Does Your Perfectionism Prevent You from Creating Your Life’s Work?

“Perfectionism is the voice of the oppressor, the enemy of the people. It will keep you cramped and insane your whole life, and it is the main obstacle between you and a shitty first draft. I think perfectionism is based on the obsessive belief that if you run carefully enough, hitting each stepping-stone just right, you won’t have to die. The truth is that you will die anyway and that a lot of people who aren’t even looking at their feet are going to do a whole lot better than you, and have a lot more fun while they’re doing it.”
Anne Lamott, Bird by Bird: Some Instructions on Writing and Life

I teach Literature to 4th and 5th graders in a private school. As we’re gearing up for summer, I’m hosting a book swap to get new books in their hands. We’re also talking about our favorite books, genres, and authors and making a class chart so that we can plan for our summer reading.

I tell the kids about the “Summer slump.” It’s a famous phrase amongst educators that speaks to how hard we work for 10 months, only to see our students stop reading over summer, and slide backward.

Current research shows that we can prevent said “slide” with as little as 15 minutes of reading a day. Therefore, I’m teaching my students to always have a book handy and to read everywhere. Squeeze it in on your travels, in the plane, on the train, while you wait in line, etc. We have to build pockets of space to get in our reading if we desire to read lots of good books and keep up our skills.

The same is true for me in my own creative life. I have many projects I’m working on. I’m writing a novel for young people. I’m creating an e-course on awakening your intuition + healing. So often, my perfectionism gets in the way. Can you relate?

If my space isn’t clean, or the desk’s not clear, or the paper isn’t right or the pens not my best one, then I can’t do it. If I don’t have enough time, or I’m tired, or it’s late, or I should really do laundry instead- if these thoughts get into my head, as they will, I’ll quit my creative endeavor and swap it out for dusting. Meh.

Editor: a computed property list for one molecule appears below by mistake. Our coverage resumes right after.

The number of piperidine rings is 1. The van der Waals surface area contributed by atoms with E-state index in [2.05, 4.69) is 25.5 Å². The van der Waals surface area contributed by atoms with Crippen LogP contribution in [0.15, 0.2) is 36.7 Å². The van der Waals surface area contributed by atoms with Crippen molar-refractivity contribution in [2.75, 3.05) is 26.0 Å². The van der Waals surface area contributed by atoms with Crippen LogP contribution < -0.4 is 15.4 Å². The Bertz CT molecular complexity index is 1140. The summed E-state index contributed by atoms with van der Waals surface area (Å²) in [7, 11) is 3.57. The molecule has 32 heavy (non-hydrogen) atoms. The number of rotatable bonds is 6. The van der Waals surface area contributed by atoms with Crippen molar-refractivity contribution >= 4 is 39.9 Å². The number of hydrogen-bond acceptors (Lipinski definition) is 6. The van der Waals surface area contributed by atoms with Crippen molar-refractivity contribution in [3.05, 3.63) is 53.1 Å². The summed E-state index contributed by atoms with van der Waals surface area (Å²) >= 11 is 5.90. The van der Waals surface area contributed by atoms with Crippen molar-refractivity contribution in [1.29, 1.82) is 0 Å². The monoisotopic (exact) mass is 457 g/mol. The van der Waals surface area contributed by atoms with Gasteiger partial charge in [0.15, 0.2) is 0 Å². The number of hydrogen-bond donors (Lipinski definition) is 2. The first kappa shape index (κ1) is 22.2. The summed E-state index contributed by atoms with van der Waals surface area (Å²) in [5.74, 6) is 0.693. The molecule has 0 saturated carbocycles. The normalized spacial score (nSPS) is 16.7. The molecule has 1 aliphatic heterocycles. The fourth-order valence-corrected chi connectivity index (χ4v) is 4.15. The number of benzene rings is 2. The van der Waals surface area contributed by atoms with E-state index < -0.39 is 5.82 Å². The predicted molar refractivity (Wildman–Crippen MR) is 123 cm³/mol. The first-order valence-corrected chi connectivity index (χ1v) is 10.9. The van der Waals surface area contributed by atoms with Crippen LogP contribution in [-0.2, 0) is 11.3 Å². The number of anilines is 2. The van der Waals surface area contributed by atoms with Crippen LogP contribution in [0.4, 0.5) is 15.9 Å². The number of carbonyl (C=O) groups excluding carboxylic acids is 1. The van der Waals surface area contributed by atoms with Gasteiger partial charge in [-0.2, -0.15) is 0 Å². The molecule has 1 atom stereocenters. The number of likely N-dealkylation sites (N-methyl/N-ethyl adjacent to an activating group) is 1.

All these excuses are really the ego part of me, preventing me from meeting myself. The part of me that is here on purpose and has a mission and soulful wisdom to share isn’t much liked by my ego who prefers to control and resist- be desiring or in fear.

I think of J.K. Rowling writing Harry Potter on a napkin. I’m realizing, I, too, must fit in my passions and projects in the waiting line, in the bathroom, on a plane, train, or in the automobile. If I really amped it up, stepped up and took on my mission like my life depended on it (which it does!) then I’d get ‘er done and it wouldn’t matter when or where.

As I mature, I realize I care less and less about the things I did before, and that perfectionism that’s always prevented me from doing it, I’m going to help it move aside. I’m inviting in messy novel writing on dirty napkins in strange places.

If I really wanted to do it, nothing could stop me. Right? It’s time to put away the impossible expectations I inherited as a child, the harsh inner-critic who keeps me from my brilliance. It’s time to shine.

Join me? What are you up to? What will you create? Leave a comment. I’d love to hear from you.


Rachel Claire

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